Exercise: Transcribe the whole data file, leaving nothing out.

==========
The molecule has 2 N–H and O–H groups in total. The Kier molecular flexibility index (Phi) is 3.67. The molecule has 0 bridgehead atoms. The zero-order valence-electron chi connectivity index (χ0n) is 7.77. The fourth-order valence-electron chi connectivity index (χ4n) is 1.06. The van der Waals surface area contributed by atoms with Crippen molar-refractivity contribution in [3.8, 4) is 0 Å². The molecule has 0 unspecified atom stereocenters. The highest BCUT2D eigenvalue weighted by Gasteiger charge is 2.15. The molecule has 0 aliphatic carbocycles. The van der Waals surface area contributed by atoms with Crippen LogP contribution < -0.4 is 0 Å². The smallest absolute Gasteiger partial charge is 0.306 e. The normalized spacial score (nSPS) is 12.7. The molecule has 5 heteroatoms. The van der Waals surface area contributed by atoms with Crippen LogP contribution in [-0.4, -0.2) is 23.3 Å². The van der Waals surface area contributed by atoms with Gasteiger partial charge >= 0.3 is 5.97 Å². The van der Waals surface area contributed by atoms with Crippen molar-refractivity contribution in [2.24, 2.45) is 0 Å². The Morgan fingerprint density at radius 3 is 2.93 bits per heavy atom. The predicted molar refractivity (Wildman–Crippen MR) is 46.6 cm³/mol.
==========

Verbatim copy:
The molecule has 2 N–H and O–H groups in total. The Kier molecular flexibility index (Phi) is 3.67. The molecule has 0 bridgehead atoms. The zero-order valence-electron chi connectivity index (χ0n) is 7.77. The fourth-order valence-electron chi connectivity index (χ4n) is 1.06. The van der Waals surface area contributed by atoms with Crippen molar-refractivity contribution in [3.8, 4) is 0 Å². The molecule has 0 unspecified atom stereocenters. The highest BCUT2D eigenvalue weighted by Gasteiger charge is 2.15. The molecule has 0 aliphatic carbocycles. The van der Waals surface area contributed by atoms with Crippen LogP contribution < -0.4 is 0 Å². The smallest absolute Gasteiger partial charge is 0.306 e. The normalized spacial score (nSPS) is 12.7. The molecule has 5 heteroatoms. The van der Waals surface area contributed by atoms with Crippen LogP contribution in [-0.4, -0.2) is 23.3 Å². The van der Waals surface area contributed by atoms with Gasteiger partial charge >= 0.3 is 5.97 Å². The van der Waals surface area contributed by atoms with Crippen molar-refractivity contribution in [2.24, 2.45) is 0 Å². The Morgan fingerprint density at radius 3 is 2.93 bits per heavy atom. The predicted molar refractivity (Wildman–Crippen MR) is 46.6 cm³/mol.